American Intercontinental University
As an accountant in a medium-sized manufacturing company it’s my job to help people out whenever I can. Last week I was asked to mentor an accounting clerk who is new to my accounting department. I will be explaining why adjusting entries are necessary, also I will be describing the four types of adjusting entries, and provide a manufacturing industry example of each and describing how these entries would be recorded in a computerized accounting system. Finally I will be describing one ethical issue that could result from the preparation of these manufacturing entries.
Adjusting entries are necessary because in order to achieve a clean cut-off at the end of the accounting period and to ensure the accounts are complete and accurate. (Adjusting JE, 2010) Adjusting entries can be either permanent or temporary. A friendly reminder if the entry is temporary it can eventually be reversed or another adjusting entry will be made to the account.
The four types of adjusting entries is prepaid expenses, accrued revenues, accrued expenses and unearned expenses. Prepaid expenses (or deferred expenses) are expenses paid in cash and recorded as assets prior to being used. Often a transaction affects the revenue or expenses of two or more accounting periods. The related cash inflow or outflow does not always coincide with the period in which these revenue or expense items are recorded. Thus, the need for adjusting entries results from timing differences between the receipt or disbursement of cash and the recording of revenue or expenses. The most common form of an adjusting entry for prepaid expense would be for the used portion of an insurance premium. These types of adjusting entries are usually permanent. Here are some examples:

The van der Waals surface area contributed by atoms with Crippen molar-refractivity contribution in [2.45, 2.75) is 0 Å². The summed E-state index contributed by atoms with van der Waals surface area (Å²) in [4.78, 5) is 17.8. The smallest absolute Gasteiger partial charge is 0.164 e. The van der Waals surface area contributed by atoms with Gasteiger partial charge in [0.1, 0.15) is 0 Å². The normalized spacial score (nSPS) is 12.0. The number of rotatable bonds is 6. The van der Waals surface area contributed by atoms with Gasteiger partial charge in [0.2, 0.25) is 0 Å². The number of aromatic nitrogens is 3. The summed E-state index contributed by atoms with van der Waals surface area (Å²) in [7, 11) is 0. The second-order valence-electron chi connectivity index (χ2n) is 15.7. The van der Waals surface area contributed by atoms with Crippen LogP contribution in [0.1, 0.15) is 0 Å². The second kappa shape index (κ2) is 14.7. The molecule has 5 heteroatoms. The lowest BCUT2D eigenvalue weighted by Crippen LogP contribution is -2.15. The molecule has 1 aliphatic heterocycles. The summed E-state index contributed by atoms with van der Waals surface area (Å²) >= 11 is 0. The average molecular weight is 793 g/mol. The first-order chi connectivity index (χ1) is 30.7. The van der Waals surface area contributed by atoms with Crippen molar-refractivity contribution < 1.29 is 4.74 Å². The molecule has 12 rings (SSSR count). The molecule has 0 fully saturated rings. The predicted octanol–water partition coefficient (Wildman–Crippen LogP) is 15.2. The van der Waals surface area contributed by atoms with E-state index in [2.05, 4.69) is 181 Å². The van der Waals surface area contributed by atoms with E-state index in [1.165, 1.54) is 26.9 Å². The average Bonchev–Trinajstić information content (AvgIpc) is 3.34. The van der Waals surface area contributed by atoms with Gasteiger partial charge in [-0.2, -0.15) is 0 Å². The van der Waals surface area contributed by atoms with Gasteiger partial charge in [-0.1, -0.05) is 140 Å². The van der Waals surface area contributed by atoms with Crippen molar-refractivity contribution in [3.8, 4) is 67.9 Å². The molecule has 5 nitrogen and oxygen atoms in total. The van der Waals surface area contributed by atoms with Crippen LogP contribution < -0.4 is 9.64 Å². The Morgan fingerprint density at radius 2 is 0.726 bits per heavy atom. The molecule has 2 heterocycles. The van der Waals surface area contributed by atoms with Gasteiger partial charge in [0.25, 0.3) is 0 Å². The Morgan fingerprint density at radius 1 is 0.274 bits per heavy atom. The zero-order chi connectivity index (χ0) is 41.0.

Insurance Expense 1,000
Prepaid Insurance 1,000
Other adjusting entries include depreciation of fixed assets, allowances for bad debts, and inventory adjustments.
Bad Debt Expense 50
Allowance for Bad debt 50 (Adjusting EN, 2010)
Accrued revenues (also called accrued assets) are revenues already earned but not yet paid by the customer or posted to the general ledger. An example of accrued revenue would be for a custom ordered machine that has been shipped FOB shipping point on the day the accounts receivable module is closed and the approval to bill the customer has not been received by the billing clerk. An adjusting entry would be recorded to recognize the revenue in the correct period. This entry will reverse when the customer is appropriately invoiced. Accrued Expenses (also called accrued liabilities) are expenses already incurred but not yet paid or recorded. Examples of these types of adjusting entries could be for payroll that has been earned by employees on the last day of the period but not paid until the next payroll date. These types of entries generally reverse the next month.
Unearned expenses (or deferred revenues) are revenues received in cash